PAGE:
REVIEW: The Secret History of CIA



By Joseph J. Trento. Roseville, CA: Prima Publishing, 2001. 542 pages.


The author is an investigative journalist who has worked within the U.S. media. The Secret History of the C.I.A. hence has a sensationalist tendency. Further, the liberal and pro-Democrat bias of the American media produces a tendency – here strikingly evident – to criticise and not support the C.I.A.

So Mr. Trento states in his Preface:

"The Secret History of the C.I.A. is not about America conquering god-less Communism and winning the Cold War. It is more about ambition and betrayal than about patriotic achievement. It is about what happened when an age of fear caused us to turn extraordinary power over to a government agency run by human beings with weaknesses that we all share. It is about careerism, callousness, self-interest and hybris.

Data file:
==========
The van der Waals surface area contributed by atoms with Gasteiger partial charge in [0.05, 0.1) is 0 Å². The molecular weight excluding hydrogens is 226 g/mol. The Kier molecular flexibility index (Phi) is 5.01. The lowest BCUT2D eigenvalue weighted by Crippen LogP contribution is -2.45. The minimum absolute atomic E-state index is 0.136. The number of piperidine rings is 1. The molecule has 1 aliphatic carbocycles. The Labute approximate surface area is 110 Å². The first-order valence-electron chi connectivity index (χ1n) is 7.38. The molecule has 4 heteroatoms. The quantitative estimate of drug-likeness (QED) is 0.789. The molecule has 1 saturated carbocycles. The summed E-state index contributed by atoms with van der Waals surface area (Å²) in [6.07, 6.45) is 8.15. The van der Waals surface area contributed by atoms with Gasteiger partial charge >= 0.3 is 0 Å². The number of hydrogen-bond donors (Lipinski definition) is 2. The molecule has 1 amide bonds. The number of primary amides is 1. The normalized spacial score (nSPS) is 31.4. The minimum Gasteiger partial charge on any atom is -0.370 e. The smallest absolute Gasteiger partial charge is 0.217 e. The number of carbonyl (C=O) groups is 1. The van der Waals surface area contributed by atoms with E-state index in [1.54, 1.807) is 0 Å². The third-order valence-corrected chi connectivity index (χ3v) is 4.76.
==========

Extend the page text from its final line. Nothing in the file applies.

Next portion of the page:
From the very day the C.I.A. opened for business, its management risked the lives of mostly innocent people who were not combatants in the spy wars. Over the course of the Cold War, hundred of thousands of people died in a series of proxy wars and secret operations, often for purposes that had little do to with our own national interest."

Similarly Mr. Trento refers to U.S. oppositon to communism as: "anti-Communist paranoia".

All of this must be viewed with much caution. For example, the war in Korea could not realistically be described as a "proxy" war. The South was defending itself from invasion and struggling to survive. Similar analyses may be made of U.S. support for other countries facing communist aggression: to dismiss these struggles as "proxy" does little justice to the Americans or their allies. Further, it is now fashionable amongst the soft left to describe anti-communist activity as "paranoid". But the Cold War was a very serious matter: there was an attempt by the Soviet Union..


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